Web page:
Water control structures and dikes were designed and constructed on six Wildlife Management Areas (WMA) in the counties of Becker, Clearwater, Itasca, Lincoln, Roseau, and Yellow Medicine. Dike work at Roseau River WMA protects and enhances 3200 acres of wetlands wetlands in Pool 2 of the WMA. Roseau River WMA has 10 large water control structures, seven moist soil cells, and four large pools covering 11,800 acres. Cells for a moist soil unit were constructed at Lac Qui Parle WMA in Lac Qui Parle County.
Many of Minnesota's wetlands have been lost and the remainder degraded. Recent tiling and ditching have accelerated this situation. Through this program, shallow lakes and wetlands were designed, constructed, and intensively managed to benefit wetland wildlife and Minnesota residents. Habitat accomplishments from this proposal have enhanced 19,365 acres of wetlands and shallow lakes to benefit waterfowl and wetland wildlife. Work was accomplish through constructed infrastructure, cattail control, and a significant prescribed wetland burn.
The Native Prairie Bank Program perpetually protected via conservation easement 1,342 acres of native prairie from willing landowners. This exceeds the original outcome goal of 760 acres by 582 acres. Easement acquisition focused on Minnesota Prairie Plan identified landscapes and targeted high quality prairies that provide valuable wildlife habitat.
We propose restoration and enhancement of prairie and savanna on WMA’s, SNA’s, and Native Prairie Banks in Minnesota and restoration and enhancement of bluff prairies on State Forest Land in southeast Minnesota.
CMSM opened its new permanent site with increased capacity to serve as an informal learning center that playfully engages children, families, and school groups in interactive experiences with the art and cultural heritage of southern Minnesota. With its current appropriation, CMSM is poised to strengthen its core as an institution that promotes arts and cultural heritage learning through continued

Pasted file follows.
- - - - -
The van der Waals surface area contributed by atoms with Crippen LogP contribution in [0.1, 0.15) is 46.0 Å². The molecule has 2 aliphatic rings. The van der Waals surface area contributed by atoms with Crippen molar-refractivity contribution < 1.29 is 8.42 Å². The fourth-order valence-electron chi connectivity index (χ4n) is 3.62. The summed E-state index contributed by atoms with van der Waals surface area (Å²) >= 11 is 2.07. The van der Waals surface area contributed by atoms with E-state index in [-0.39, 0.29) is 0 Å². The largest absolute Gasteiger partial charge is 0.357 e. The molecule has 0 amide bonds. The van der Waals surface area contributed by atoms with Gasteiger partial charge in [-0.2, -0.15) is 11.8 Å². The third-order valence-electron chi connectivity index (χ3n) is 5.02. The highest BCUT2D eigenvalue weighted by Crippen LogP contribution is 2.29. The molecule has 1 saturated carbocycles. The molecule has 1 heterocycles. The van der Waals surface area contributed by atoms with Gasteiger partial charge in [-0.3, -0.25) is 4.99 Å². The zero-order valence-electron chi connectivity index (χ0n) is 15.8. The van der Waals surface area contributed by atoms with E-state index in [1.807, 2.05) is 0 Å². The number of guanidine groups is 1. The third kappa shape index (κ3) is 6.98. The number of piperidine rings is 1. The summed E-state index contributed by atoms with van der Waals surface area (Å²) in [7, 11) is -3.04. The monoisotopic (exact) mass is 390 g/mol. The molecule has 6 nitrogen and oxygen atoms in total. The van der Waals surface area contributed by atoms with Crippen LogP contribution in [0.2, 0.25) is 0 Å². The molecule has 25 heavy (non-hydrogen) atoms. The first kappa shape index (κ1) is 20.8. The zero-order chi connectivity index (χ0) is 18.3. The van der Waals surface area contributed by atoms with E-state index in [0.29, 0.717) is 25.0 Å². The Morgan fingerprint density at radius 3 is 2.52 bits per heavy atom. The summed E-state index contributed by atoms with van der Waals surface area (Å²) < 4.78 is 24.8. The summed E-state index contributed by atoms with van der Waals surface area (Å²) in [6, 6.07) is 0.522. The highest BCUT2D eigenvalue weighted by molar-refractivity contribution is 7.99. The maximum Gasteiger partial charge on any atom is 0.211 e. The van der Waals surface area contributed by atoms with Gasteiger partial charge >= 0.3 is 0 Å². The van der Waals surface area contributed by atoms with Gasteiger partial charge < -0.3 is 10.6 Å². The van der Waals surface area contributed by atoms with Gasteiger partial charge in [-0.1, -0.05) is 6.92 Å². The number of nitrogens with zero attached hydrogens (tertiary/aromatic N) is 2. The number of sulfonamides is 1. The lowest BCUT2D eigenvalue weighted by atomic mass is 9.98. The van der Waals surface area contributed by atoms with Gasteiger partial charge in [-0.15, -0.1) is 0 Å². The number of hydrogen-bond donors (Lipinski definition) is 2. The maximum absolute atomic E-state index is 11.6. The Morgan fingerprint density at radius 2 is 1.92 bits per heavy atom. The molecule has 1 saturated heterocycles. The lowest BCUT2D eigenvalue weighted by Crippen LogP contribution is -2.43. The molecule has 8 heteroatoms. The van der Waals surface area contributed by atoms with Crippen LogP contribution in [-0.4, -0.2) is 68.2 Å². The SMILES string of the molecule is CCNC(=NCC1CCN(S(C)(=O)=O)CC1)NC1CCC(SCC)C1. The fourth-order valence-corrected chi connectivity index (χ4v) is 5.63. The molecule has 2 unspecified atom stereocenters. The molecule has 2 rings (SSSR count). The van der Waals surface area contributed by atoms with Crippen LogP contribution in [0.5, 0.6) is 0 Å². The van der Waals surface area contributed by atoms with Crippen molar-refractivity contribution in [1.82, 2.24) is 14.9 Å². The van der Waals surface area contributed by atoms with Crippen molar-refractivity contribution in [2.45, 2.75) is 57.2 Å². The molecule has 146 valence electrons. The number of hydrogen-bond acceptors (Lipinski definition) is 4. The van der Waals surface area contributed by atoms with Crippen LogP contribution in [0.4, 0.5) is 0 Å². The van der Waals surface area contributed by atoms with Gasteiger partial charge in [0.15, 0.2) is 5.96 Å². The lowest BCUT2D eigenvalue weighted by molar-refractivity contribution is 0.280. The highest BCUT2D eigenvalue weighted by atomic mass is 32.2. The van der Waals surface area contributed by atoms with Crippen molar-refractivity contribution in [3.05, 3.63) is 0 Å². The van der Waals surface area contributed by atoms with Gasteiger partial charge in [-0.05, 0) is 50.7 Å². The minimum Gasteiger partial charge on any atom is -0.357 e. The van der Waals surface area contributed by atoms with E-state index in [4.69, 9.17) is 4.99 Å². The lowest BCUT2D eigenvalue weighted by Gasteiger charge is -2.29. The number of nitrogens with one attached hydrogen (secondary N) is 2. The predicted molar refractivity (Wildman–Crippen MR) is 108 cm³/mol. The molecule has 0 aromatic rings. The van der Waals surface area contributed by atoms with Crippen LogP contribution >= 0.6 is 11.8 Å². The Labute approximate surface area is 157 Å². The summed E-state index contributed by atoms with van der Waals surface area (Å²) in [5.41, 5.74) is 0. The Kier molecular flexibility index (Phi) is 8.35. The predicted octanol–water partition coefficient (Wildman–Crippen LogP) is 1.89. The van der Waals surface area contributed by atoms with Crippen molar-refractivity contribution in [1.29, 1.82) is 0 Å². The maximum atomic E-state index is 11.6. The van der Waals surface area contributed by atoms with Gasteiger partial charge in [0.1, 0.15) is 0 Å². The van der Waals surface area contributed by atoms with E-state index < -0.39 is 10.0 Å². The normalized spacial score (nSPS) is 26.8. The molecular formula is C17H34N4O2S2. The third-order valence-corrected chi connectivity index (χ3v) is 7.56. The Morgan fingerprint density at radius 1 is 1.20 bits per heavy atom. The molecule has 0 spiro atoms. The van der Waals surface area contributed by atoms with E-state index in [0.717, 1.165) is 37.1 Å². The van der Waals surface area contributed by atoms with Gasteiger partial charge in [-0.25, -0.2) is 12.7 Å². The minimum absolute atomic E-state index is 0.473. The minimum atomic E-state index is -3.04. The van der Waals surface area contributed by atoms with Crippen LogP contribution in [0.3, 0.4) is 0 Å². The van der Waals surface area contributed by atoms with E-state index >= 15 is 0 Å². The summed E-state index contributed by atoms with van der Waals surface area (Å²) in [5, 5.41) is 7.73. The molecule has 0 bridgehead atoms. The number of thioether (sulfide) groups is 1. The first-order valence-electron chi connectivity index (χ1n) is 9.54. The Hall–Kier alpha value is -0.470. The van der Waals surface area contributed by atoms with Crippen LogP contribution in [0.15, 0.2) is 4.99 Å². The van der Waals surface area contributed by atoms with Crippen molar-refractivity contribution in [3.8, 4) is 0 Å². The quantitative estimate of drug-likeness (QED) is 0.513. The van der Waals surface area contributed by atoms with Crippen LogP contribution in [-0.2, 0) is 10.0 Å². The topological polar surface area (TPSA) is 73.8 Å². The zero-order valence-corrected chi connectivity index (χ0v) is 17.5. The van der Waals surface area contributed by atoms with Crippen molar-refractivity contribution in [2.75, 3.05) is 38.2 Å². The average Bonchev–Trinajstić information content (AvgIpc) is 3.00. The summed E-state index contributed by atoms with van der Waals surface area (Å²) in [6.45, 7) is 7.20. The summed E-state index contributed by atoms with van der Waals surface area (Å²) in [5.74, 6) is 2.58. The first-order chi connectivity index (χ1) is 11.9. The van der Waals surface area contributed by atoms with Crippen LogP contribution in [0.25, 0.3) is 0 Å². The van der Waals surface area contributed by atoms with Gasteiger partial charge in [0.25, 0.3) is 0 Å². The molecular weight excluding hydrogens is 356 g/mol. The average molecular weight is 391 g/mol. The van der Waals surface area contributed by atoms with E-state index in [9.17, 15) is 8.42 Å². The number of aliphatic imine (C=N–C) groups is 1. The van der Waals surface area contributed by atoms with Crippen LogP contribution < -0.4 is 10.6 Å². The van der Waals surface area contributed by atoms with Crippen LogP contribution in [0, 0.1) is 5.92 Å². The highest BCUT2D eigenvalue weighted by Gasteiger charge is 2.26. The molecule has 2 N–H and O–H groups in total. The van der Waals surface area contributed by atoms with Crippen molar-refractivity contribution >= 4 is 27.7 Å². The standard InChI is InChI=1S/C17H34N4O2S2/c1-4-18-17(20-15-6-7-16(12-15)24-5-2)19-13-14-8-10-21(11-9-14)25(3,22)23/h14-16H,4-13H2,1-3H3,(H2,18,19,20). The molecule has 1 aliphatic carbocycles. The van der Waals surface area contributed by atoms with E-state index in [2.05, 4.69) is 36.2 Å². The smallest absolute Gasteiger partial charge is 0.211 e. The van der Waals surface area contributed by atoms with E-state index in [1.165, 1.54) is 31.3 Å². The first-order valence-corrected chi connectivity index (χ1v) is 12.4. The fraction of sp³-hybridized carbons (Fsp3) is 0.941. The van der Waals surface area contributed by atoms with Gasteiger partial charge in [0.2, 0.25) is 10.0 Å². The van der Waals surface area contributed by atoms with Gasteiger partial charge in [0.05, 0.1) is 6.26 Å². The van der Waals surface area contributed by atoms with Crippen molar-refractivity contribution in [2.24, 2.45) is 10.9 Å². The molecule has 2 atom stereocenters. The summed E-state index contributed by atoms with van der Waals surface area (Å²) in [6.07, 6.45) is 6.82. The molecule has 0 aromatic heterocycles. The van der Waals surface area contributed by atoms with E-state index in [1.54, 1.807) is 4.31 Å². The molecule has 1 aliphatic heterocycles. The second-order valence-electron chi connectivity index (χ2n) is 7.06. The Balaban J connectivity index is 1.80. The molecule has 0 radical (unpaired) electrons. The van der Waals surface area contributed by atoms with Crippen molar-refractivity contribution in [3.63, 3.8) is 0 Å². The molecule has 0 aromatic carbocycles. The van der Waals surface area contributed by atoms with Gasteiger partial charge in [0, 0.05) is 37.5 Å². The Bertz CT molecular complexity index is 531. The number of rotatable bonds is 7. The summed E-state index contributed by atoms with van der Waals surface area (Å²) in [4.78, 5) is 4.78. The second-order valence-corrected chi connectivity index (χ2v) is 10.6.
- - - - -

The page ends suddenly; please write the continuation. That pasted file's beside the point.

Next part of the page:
“Acquiring Land and Creating Opportunities - A Parks and Trails Strategic Objective” is a program area representing DNR’s commitment to one of the four pillars identified in the 25 year Legacy plan. The Legacy plan identifies its purpose to ‘create new and expanded park and trail opportunities to satisfy current customers as well as to reach out to new ones’.
Strategic planning efforts guide the expenditure of Legacy funds towards desired outcomes which are derived from public and stakeholder input, research, analysis and input from a variety of experts and leadership. Parks and Trails planners conduct these efforts. Staffing levels were adjusted to complete this legacy work.
In order to implement its Arts and Cultural Heritage Fund (ACHF) projects, the Minnesota Historical Society employs an ACHF Program Coordinator to oversee the program administration. The Society is also supporting administration of the grants program and expanded financial management and administrative functions. The Society is diligently working to keep administrative costs low while adhering to the legislative mandate that costs be “directly related to and necessary for a specific appropriation.”
The MNHS permanent collection includes more than 6,500 objects related to American Indian culture and history. MNHS takes seriously its responsibility to provide stewardship of these items, in accordance with federal law (Native American Graves Protection and Repatriation Act) and our own collections management policy (Culturally Sensitive Objects Policy).
Partner: Minnesota Indian Affairs Council
American Indian undergraduate students from across Minnesota participated in this unique summer educational experience. The students selected for this intensive 17-day residential program attended onsite presentations throughout Minnesota and experienced hands-on learning about the museum and archaeology fields and other historical and cultural preservation organizations.